The nationalism debate

– Prashant jha

One of the first questions that Hindu extremist outfits in India ask in their training camps and propaganda exercises is, ‘Are Muslims Indians first or Muslims first?’ This question is rarely asked about Hindus, for it is assumed that a Hindu is a true Indian while a Muslim has to prove his patriotism and commitment to the ‘nation’.

That one question, and its implicit suggestion, has brainwashed thousands of young Hindus and veered them towards fanaticism. At its kindest, the answer to this question is assessed by whether Muslim-dominated areas are supporting India or Pakistan in a cricket match. If the area does not celebrate enough after an India win, it is seen as proof that the primary allegiance of a Muslim is to his religion, not to the country. At its most brutal, this attitude has resulted in mass killings and communal riots.

Take another instance.

The Urdu speaking Punjabi establishment of West Pakistan forced a choice upon those in East Pakistan – are you Bangla speakers first or Pakistanis first? The Bengali Muslims struggled to make the idea of Pakistan a broader, inclusive and democratic one so that speaking in Bangla and being a Pakistani with a share in the power structure would not be contradictory. That was the message of Mujib-ur-Rehman’s victory in the 1970 elections. But Yahya Khan and Zulfiqar Ali Bhutto rejected the results, and launched a brutal military operation. The people of the east then choose an option that left the Pakistani establishment shattered. Bangladesh was born.

Forcing people to choose between the multiple identities they possess, and to prioritise one over the other, has been the hallmark of chauvinistic politics across the world. It first leads to suspicion and discrimination, then resistance and violence with uncertain outcomes. And that is why a question that was heard last week on Nepali airwaves is so dangerous.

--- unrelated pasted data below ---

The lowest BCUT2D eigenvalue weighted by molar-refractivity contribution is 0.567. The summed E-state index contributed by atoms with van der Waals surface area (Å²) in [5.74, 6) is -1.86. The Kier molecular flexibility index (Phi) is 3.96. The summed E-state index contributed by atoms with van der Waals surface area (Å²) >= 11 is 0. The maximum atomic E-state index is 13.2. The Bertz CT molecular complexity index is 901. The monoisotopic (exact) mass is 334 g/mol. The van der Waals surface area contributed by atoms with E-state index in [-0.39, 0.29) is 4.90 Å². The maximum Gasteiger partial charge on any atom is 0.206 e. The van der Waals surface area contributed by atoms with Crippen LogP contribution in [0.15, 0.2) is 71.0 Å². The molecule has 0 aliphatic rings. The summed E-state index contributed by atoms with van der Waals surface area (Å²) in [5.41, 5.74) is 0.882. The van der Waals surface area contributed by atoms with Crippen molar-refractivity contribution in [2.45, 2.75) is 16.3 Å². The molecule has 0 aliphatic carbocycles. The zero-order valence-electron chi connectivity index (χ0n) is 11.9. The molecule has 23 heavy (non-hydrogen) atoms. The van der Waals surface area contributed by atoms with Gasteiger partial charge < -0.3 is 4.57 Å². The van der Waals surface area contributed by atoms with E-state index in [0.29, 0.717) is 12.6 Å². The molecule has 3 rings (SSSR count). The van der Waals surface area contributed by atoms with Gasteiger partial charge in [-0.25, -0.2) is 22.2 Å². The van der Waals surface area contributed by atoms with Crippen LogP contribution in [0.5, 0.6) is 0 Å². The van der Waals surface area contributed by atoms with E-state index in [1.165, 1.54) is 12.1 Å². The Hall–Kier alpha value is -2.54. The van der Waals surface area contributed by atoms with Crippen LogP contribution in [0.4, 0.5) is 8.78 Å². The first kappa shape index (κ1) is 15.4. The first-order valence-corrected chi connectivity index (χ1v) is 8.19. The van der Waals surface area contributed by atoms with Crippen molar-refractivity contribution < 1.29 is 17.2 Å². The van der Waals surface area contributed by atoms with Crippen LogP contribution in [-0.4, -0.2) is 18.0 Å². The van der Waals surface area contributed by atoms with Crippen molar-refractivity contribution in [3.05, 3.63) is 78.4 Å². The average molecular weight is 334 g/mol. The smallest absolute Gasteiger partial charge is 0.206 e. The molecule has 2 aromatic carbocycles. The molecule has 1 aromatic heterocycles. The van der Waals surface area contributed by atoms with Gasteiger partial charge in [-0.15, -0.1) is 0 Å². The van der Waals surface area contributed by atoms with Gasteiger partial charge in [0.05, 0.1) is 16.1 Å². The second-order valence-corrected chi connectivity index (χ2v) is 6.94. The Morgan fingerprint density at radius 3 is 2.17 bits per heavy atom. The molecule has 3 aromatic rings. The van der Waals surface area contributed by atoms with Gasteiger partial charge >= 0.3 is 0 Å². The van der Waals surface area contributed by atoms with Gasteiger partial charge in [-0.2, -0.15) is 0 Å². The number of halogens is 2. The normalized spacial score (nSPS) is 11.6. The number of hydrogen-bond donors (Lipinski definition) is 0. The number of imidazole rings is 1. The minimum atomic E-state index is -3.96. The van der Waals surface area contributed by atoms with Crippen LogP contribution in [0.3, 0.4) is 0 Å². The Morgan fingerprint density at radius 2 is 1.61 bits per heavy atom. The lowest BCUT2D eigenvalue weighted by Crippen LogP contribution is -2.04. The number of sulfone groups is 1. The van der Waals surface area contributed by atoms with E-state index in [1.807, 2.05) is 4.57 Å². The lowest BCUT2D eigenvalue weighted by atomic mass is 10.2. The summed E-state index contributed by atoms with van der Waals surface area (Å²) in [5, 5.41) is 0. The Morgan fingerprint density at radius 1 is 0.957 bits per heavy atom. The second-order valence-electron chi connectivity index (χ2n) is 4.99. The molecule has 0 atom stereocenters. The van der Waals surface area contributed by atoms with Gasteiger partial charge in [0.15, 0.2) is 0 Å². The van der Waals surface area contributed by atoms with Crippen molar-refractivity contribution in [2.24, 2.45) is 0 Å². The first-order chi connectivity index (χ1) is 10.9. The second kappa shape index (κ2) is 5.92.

The BBC Nepali service head Rabindra Mishra, whose journalistic skills and philanthropic activities one respects and admires, asked on a discussion programme—are you Madhesis first or Nepalis first? A Madhesi politician, Jitendra Sonal, replied he was a Nepali citizen who possessed a Madhesi identity. Despite repeated questioning, he refused to choose one over the other. An activist, Prashant Singh, who

hails from Birgunj, unequivocally said he was a Nepali first. Mishra is known to ask provocative questions and is entitled to do so; both respondents are also entitled to answer the way they deem right. But the question, and the way it was phrased, is a reflection of a certain mindset, with many hidden messages and potential implications.

At its core, it shows that suspicions about Madhesis and their commitment to the Nepali ‘nation’ remain widely prevalent. Never seen as equal citizens, and often projected as the fifth column whose primary loyalty is to India, Madhesis—like the Muslims of India, Tamils of Sri Lanka, religious minorities in Pakistan, Hindus of Bangladesh, and Nepali speakers in Bhutan—carry the burden of having to prove their nationalism day in and day out on terms set by others.

The context of the question is even more striking. It was raised because Madhesi parties had the temerity of blocking the budget by one day. Maoists have done this, for far longer stretches of time, during the past two years. UML blocked an entire session of the house in the early years of the last decade. When interviewers challenged them, they were asked about derailing parliamentary proceedings, flouting norms, and harming the economy.